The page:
November 24, 2014
by Christian D’Andrea
MacIver Institute Education Policy Analyst
Appleton Area Public Schools boast some of the highest-performing classrooms amongst the state’s largest districts – they just happen to be in the city’s charter schools.
The city’s traditional public schools averaged a 69.83 out of 100 when it came to the Department of Public Instruction’s School Report Cards for 2013-14. That was good enough for the equivalent of a “C+” grade. The district’s instrumentality charter schools were significantly better. These 15 institutions averaged a 76.11 – good for a “B.” Higher scores in achievement, student growth, and closing achievement gaps between different groups of students led to a superior report card for Appleton’s charter schools.
This isn’t the first time that we have seen charter schools outperform their peers in a city with a large concentration of these unique public schools. In Milwaukee 2R charter schools have outperformed the citywide average for overall performance all three years that state report card data has been available. In 2013-14, they recorded an average score that was seven points higher than the traditional MPS public school. They pulled off this strong performance despite educating a student body where 80 percent of pupils came from economically disadvantaged families.
Appleton’s charter schools are different than the group of independent schools that are currently posting the highest report card scores in Milwaukee. Unlike those non-instrumentality schools, these institutions were granted charters by the Appleton School Board and operate under the auspice of the city’s local public schools. As such, they exist more like magnet schools than truly independent public institutions.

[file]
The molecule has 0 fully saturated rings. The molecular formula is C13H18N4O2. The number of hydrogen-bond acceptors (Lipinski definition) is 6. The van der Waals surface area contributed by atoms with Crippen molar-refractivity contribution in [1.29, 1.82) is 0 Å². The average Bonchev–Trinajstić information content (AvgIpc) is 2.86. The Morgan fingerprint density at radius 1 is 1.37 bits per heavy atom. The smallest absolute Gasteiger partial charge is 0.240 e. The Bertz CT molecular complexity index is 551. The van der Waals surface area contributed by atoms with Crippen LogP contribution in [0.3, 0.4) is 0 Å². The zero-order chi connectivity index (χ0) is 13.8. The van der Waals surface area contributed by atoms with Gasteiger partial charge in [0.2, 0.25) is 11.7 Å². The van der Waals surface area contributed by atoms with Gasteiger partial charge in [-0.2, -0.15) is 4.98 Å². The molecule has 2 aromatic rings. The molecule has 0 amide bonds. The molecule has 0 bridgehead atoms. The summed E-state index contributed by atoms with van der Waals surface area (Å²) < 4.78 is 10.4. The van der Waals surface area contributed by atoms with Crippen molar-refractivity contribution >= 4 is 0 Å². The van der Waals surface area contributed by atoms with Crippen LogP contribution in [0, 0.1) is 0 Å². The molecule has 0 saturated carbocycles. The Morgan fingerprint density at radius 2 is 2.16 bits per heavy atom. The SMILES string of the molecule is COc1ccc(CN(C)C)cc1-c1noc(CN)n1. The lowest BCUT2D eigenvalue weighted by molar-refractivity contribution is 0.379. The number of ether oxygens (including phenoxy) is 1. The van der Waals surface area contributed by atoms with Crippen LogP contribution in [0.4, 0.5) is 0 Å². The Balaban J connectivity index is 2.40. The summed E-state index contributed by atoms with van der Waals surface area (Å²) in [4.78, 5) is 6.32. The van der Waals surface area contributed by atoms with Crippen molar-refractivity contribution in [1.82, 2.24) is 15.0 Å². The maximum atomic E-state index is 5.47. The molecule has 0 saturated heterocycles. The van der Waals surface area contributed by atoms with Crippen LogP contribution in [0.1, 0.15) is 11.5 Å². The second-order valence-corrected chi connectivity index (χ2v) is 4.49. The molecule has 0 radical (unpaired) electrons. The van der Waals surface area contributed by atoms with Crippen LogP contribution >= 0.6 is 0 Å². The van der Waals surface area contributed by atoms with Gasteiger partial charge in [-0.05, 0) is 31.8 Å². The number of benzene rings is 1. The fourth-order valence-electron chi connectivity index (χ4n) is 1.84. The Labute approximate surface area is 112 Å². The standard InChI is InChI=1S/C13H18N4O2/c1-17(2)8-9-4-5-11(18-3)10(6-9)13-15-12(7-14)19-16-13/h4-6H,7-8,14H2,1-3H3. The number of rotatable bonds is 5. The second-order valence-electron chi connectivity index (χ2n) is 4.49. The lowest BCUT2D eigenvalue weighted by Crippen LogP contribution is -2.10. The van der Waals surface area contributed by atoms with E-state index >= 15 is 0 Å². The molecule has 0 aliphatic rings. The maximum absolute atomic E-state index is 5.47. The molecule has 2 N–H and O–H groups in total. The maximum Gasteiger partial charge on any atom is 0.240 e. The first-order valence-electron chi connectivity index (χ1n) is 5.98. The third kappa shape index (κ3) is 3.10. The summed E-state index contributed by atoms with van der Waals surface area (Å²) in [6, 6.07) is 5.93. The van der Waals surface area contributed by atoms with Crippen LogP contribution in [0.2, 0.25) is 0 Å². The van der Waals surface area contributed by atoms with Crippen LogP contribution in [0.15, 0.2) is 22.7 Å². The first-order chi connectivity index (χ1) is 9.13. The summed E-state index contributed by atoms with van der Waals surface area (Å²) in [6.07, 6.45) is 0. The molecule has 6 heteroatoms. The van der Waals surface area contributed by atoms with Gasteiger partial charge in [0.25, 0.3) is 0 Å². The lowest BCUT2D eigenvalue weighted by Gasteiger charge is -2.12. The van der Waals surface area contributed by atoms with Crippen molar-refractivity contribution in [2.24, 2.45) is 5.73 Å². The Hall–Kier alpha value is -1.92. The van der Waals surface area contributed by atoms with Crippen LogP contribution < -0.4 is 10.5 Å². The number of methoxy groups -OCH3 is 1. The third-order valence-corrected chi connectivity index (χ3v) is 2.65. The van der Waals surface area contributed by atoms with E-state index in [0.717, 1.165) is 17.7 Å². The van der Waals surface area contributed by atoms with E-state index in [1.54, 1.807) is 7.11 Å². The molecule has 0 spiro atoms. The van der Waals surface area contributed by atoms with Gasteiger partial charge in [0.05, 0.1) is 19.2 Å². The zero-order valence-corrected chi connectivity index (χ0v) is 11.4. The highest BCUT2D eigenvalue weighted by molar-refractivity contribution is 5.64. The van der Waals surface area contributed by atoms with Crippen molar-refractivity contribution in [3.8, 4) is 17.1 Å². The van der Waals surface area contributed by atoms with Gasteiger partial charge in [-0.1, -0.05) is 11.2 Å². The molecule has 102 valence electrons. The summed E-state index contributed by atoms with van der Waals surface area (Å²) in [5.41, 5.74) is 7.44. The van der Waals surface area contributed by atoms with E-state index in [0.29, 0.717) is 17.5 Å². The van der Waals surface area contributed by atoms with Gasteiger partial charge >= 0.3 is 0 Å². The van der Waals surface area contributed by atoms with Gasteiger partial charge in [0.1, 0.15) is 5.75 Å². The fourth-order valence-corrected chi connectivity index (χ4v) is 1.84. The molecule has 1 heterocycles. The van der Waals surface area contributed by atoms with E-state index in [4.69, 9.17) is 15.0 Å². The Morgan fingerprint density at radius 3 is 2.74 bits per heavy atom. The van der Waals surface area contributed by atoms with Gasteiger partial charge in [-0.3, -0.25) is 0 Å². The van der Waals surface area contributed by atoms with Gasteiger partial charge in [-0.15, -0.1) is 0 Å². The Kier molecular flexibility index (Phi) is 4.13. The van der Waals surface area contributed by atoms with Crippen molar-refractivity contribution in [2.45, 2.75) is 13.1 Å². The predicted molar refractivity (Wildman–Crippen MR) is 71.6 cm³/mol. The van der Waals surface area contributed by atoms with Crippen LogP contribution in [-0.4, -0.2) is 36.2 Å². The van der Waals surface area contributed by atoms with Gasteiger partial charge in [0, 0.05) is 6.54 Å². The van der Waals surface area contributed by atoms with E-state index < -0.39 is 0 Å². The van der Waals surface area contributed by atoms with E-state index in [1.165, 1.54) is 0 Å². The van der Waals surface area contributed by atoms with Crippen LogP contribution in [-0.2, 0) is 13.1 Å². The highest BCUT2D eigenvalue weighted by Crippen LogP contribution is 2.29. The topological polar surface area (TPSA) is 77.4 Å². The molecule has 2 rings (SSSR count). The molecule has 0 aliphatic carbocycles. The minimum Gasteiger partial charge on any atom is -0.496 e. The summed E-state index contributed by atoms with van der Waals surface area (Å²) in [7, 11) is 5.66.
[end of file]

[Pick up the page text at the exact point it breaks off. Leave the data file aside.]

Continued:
They outperformed their traditional school counterparts in three of the four categories by which Wisconsin’s public schools are graded. Appleton’s charter schools scored 14 points higher than the average traditional school when it came to student achievement, nearly six points higher in terms of student growth, and three-and-a-half points higher in closing performance gaps between different groups of students. The only category that Appleton’s non-charter schools had an edge was on-track and postsecondary readiness.
There are some caveats behind these scores, however. The city’s charter schools educate a smaller population of students who typically produce lower test scores than their peers. Appleton’s traditional public schools educated more students from economically disadvantaged backgrounds (46%-30%), more disabled students (16%-5%), and more students who spoke limited English (11%-4%). While this may have played a role in the higher achievement scores, student traits like being a part of a low-income family or being labeled as Limited English Proficient have not been shown to have a significant effect on a student’s ability to learn and grow from year to year.
Appleton’s experience shows Wisconsinites everywhere the value that a diverse selection of schools can have in a large district. We’ve seen this charter edge in DPI School Report Card scores persist in cities like Milwaukee and Kenosha as well. As a result, it’s not wonder why a district buoyed by high-performing charter schools like Appleton has outscored Madison and Green Bay – two districts with low charter concentrations – in all three years that these report cards have been in place.